The onset of the COVID-19 pandemic in early 2020 proved to be a temporary advantage for rhinos across Africa, as widespread restrictions on travel and international trade had a significant effect on poaching and wildlife trafficking. The number of rhinos poached in South Africa dropped by 34% between 2019 and 2020, marking the sixth consecutive year of a promising downward trend in poaching incidents. Nevertheless, as foreseen by many, this blessing was short-lived as the number of poaching incidents increased by 15% in 2021. Of the 451 rhinos poached in 2021, 327 resided on government parks and 124 were from privately owned properties. In a statement provided to the BBC by Dr Jo Shaw of WWF, she noted that, “…the apparent reprise provided by lockdown restrictions in 2020 was only a temporary pause. To stop rhino poaching, we need to address the factors that enable wildlife trafficking syndicates to operate”.
As aforementioned, the incredible work undertaken by governments, NGOs and local conservationists within Africa have led to a promising increase in the population of black rhinos. From a meagre 2,410 individuals in 1995, approximately 5,630 black rhinos now roam the national parks and sanctuaries established for their protection. Despite the revival of extensive rhino poaching in 2007, the species maintains an annual population increase rate of 2.5%. Although the black rhino has been listed under Appendix I of CITES since 1977, as well as under a range of domestic legislative measures effectively banning the poaching and trade of the species, it is those who have been working on the frontline since the 1990s that should take credit for this achievement. In a statement issued by the IUCN, Directing General Dr. Grethel Aguilar noted that, “while Africa’s rhinos are by no means safe from extinction, the continued slow recovery of Black Rhino populations is a testament to the immense efforts made in the countries the species occurs in, and a powerful reminder to the global community that conservation works. At the same time, it is evident that there is no room for complacency as poaching and illegal trade remain acute threats”.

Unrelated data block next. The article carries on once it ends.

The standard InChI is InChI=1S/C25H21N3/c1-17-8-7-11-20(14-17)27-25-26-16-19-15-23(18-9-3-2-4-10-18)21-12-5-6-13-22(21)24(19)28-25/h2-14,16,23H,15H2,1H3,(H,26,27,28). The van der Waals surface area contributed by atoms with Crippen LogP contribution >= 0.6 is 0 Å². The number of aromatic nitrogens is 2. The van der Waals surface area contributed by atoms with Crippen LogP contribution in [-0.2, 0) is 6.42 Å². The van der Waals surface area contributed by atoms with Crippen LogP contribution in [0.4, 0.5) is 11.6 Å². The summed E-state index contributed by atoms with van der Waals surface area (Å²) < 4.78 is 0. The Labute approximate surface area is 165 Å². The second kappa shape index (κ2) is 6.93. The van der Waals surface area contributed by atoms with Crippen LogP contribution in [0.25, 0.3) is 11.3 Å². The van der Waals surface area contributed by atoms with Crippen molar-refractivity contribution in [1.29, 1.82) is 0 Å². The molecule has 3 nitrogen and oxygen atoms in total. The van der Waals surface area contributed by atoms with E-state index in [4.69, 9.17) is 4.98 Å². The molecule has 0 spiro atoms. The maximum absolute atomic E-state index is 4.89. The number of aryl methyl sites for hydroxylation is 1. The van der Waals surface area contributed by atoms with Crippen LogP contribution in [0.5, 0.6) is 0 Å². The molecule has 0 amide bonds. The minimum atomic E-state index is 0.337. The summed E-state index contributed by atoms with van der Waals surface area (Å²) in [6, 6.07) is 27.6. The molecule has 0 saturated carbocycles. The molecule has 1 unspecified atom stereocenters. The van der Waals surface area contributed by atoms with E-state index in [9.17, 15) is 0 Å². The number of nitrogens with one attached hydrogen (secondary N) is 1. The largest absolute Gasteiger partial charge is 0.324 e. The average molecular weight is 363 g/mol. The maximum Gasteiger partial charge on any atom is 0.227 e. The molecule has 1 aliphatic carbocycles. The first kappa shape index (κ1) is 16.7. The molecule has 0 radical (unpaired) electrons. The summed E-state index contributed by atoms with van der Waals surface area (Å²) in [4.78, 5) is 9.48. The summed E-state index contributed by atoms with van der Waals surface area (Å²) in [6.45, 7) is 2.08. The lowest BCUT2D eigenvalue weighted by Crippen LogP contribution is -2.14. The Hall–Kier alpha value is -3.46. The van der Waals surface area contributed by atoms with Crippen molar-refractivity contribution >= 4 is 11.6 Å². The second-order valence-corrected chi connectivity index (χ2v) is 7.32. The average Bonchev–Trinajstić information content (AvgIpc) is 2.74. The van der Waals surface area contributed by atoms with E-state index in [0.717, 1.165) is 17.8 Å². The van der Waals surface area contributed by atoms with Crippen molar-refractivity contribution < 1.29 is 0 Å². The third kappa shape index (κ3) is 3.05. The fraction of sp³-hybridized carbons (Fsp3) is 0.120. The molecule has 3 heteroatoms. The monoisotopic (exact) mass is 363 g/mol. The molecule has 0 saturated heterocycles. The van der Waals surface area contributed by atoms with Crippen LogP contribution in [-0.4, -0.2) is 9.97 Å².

One of the most critical protective measures implemented within Africa has been the translocation of black rhino populations to enclosed sanctuaries and conservation areas, where they are protected under armed guard. This process of translocation involves moving individuals from populations with high densities to areas which historically accommodated rhinos, in an attempt to safeguard subspecies and promote breeding. International organisations have aided local governments greatly by providing training for guards, equipment for monitoring and surveillance (such as radios, vehicles, drones and infrared cameras), and electronic tracking tags to monitor the animals. This proximity to the species has further enabled researchers to develop a deeper understanding of the species’ biological and ecological background, with the aim of managing subpopulations for optimal breeding performance and swift population growth. In Kenya, the State Wildlife Service forensic laboratory has also been developing a DNA database, RhoDIS, with the aim of analysing the DNA of intercepted rhino horns and linking them to the poached animal from which they originated. This technology, coupled with stronger border patrols within Africa and Vietnam, could potentially aid in the prosecution of perpetrators and thus hinder the wildlife trafficking trade.
Due to the influence of local communities on the welfare of black rhino subpopulations, NGOs and animal welfare organisations are increasingly involving these communities in conservation efforts through education campaigns and by offering alternative sources of income. In 1996, Namibia incorporated into its constitution the right to the protection of the environment, thereby enabling local communities to create conservatories on their land for the protection and responsible use of their natural resources. After extensive training in wildlife conservation, monitoring, eco-tourism, and resource management, provided by local governments and NGOs, several communal lands have been designated as conservatories for free-roaming black rhinos and other endangered species. The benefits and services provided by black rhinos to these communities serve as an incentive for their continued protection, whilst enabling local governments to focus their efforts and funds on safeguarding subpopulations located within national parks. By decentralising the protection of remaining black rhino groups, the government of Namibia has created a network of conservationists to better care for the animals, hinder poaching attempts and prevent the extinction of any subspecies. The 86 conservancies located within Namibia cover 155,000 square kilometres, constituting 20% of the country, and employ over 700 guards.